6. 6. DIFFERENT FROM MULTI PROCESSORDIFFERENT FROM MULTI PROCESSOR SYSTEMSYSTEM A dual core processor is different from a multi-processor system. In the latter there are two separate CPUs with their own resources. In the former, resources are shared and the cores reside on the same chip. A multi- processor system is faster than a system with a dual core processor, while a dual core system is faster than a single-core system, all else being equal. An attractive value of dual core processors is that they do not require a new motherboard, but can be used in existing boards that feature the correct socket. For the average user the difference in performance will be most noticeable in multi-tasking until more software is SMT aware. Servers running multiple dual core processors will see an appreciable increase in performance. BACK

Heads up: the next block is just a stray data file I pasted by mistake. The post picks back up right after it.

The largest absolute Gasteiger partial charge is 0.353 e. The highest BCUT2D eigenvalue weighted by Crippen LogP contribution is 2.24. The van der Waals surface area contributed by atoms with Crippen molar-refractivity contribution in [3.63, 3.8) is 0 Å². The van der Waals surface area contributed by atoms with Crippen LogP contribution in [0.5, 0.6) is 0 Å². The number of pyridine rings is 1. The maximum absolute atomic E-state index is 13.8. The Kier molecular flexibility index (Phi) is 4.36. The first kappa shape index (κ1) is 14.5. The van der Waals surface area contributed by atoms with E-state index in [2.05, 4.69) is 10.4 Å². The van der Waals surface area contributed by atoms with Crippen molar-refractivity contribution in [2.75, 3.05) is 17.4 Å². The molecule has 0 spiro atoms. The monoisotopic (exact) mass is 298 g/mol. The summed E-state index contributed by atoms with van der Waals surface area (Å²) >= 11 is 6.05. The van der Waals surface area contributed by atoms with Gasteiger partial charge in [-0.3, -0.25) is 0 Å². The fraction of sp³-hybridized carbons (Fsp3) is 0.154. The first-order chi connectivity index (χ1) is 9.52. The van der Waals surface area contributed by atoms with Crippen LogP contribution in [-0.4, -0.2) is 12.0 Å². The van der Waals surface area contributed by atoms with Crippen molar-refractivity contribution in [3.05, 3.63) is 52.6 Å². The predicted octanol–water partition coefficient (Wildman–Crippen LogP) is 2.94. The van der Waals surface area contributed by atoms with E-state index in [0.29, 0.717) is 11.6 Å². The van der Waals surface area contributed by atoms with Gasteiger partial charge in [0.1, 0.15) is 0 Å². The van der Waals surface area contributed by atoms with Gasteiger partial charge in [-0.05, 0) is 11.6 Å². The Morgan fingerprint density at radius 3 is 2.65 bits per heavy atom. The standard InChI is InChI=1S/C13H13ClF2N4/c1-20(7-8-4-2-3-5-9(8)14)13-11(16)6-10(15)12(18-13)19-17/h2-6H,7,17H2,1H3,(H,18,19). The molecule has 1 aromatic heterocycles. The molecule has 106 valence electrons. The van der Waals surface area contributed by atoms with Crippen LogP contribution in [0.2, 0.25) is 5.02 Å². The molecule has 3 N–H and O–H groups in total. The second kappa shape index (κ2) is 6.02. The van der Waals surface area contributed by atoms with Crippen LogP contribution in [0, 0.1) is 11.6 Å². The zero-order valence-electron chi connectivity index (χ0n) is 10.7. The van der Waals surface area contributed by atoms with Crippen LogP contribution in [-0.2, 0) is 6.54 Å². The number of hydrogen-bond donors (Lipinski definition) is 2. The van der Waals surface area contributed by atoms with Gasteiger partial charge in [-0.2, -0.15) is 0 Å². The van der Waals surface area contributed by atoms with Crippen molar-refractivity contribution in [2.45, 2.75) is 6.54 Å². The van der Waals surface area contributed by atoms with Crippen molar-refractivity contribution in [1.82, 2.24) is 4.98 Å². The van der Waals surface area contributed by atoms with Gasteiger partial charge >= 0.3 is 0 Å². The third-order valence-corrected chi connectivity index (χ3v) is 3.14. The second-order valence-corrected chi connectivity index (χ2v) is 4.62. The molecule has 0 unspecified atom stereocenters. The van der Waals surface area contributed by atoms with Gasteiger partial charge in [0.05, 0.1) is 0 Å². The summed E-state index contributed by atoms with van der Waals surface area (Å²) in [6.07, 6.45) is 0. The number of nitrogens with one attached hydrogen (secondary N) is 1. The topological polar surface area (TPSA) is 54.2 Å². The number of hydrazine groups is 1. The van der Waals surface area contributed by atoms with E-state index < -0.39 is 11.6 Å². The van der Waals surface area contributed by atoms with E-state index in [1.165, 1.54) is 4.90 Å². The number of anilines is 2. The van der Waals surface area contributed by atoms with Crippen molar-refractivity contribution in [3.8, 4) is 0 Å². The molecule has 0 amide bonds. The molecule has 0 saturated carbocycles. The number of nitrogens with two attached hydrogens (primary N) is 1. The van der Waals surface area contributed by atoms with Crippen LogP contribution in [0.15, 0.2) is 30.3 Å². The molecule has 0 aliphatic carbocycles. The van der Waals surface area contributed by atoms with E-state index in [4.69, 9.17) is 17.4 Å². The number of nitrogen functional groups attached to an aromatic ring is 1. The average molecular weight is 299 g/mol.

7. 7. PARALLEL PROCESSING OF CPUPARALLEL PROCESSING OF CPU Parallel processing is the simultaneous processing of the same task on two or more microprocessors in order to obtain faster results. The computer resources can include a single computer with multiple processors, or a number of computers connected by a network, or a combination of both. The processors access data through shared memory. Some supercomputer parallel processing systems have hundreds of thousands of microprocessors. With the help of parallel processing, a number of computations can be performed at once, bringing down the time required to complete a project. Parallel processing is particularly useful in projects that require complex computations, such as weather modeling and digital special effects. Let's take a real-life example to understand the efficacy of parallel processing. BACK